Research Bytes: Earnings quality

D. Murali | Updated on November 15, 2017

Is earnings management harmful from an information perspective? Not necessarily, because investors are generally able to elicit the essential decision-useful information; it is only the cost of earnings management that makes it undesirable. Thus argue Ralf Ewert and Alfred Wagenhofer of University of Graz, Austria, in ‘Accounting Standards, Earnings Management, and Earnings Quality’ ( >

The paper opens by acknowledging that earnings quality is an important characteristic of financial reporting systems. “It is commonly used to examine changes in earnings quality over time, to assess the effects of changes in accounting standards and the institutional environment, to compare financial reporting across countries, and to measure market price and returns effects of firms exhibiting different earnings quality.”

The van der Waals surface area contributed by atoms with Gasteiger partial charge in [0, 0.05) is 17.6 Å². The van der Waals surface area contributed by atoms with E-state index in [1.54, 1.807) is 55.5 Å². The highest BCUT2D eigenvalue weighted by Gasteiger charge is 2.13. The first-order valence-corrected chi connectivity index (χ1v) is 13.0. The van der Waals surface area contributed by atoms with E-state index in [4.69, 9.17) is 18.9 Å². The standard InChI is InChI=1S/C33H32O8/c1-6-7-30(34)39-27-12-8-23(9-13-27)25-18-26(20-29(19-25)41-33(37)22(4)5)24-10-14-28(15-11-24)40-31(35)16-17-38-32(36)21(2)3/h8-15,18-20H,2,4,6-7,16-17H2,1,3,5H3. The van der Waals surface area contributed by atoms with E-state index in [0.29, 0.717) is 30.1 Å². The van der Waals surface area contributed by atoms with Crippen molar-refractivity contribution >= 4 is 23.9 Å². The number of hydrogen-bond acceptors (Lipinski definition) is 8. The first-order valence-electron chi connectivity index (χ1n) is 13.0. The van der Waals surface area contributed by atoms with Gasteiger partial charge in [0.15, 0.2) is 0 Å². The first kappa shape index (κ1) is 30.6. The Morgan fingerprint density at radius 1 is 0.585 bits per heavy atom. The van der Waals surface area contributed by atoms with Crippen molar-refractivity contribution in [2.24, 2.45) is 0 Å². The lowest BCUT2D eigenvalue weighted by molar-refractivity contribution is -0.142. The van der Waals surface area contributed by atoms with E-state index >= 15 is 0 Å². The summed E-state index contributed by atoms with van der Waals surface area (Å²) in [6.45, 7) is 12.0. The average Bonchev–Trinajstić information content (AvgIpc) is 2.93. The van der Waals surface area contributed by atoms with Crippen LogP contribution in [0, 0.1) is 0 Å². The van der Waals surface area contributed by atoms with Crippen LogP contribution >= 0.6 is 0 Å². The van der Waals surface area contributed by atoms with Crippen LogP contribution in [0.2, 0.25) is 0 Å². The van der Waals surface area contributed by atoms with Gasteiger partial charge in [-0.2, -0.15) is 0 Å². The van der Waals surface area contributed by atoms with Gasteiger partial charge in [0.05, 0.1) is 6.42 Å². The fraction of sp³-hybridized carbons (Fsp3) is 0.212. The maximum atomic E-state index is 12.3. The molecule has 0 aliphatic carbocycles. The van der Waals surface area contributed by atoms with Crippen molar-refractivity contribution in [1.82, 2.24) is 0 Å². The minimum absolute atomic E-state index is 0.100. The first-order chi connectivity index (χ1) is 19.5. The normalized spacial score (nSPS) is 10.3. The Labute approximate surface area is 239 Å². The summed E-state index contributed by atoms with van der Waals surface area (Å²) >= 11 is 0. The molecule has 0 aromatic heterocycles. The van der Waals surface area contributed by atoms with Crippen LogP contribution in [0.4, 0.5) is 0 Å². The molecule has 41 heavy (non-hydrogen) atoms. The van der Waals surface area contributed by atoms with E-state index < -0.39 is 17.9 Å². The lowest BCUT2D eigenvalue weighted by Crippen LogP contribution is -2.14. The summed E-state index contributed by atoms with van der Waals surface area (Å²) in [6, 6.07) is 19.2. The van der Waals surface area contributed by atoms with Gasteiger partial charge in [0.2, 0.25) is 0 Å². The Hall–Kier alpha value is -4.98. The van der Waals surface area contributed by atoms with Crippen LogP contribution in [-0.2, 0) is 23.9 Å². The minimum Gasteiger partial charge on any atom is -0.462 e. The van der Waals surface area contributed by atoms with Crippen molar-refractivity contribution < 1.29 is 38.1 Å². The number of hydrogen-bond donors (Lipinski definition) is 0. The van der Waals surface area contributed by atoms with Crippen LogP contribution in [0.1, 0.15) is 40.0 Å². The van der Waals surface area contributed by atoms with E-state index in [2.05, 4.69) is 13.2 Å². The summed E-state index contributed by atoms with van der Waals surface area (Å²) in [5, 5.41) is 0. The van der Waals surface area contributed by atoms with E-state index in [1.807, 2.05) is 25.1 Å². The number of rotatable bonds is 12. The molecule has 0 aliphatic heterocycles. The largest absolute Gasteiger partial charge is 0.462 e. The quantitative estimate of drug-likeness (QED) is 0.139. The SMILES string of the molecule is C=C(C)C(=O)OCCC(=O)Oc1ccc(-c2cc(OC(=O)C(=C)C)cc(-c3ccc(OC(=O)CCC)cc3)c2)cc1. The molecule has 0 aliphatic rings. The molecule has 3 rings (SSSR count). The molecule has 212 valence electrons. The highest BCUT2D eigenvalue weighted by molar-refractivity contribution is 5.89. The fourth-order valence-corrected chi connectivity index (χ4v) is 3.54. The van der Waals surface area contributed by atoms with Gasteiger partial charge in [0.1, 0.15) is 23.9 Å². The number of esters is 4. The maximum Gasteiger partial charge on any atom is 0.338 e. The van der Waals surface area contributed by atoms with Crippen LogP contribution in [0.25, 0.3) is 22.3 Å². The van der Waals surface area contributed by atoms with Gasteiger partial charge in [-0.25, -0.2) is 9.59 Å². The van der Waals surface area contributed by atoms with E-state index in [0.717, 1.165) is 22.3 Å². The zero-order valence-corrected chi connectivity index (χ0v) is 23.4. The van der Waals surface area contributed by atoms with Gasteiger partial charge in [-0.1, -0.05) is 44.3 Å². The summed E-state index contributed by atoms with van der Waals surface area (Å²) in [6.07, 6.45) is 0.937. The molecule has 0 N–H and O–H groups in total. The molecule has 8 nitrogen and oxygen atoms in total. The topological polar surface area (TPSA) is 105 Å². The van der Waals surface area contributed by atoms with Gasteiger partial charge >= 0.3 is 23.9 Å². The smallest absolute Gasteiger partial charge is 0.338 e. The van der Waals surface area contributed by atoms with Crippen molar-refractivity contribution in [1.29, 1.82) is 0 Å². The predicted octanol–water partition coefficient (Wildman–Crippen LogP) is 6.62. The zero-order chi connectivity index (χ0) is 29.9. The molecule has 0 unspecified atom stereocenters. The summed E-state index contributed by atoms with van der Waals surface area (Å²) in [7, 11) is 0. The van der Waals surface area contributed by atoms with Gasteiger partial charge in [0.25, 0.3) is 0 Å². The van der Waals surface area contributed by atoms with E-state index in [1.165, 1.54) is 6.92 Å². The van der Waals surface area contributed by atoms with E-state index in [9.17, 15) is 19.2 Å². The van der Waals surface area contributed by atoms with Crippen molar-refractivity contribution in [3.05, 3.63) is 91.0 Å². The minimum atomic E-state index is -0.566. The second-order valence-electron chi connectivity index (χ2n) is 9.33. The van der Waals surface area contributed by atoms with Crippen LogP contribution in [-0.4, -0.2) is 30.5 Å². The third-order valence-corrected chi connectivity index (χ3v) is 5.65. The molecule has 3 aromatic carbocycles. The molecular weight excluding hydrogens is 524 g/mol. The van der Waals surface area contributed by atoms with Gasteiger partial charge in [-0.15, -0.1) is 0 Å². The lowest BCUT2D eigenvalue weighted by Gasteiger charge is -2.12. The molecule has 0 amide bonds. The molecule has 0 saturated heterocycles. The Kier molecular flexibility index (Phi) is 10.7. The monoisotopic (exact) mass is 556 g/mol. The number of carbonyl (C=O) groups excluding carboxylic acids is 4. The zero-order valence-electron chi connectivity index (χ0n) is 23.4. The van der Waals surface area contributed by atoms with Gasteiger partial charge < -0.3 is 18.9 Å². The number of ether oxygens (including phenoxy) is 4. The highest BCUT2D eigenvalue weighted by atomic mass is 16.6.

Exploring how different characteristics of accounting systems and institutional factors of the accounting environment affect earnings quality, the authors find that the effect of a variation of characteristics on earnings quality results from a subtle interaction between the accounting system and earnings management, which together determine the information content and the effect on earnings quality.

Importantly, the paper challenges conventional wisdom. “For example, an accounting standard that recognises a greater portion of future cash flows does not always increase earnings quality, and an increase in the cost of earnings management (e.g., less discretion, higher audit and enforcement quality) reduces earnings quality.”

Suggested study for the standard-setters, too.

Published on June 02, 2012

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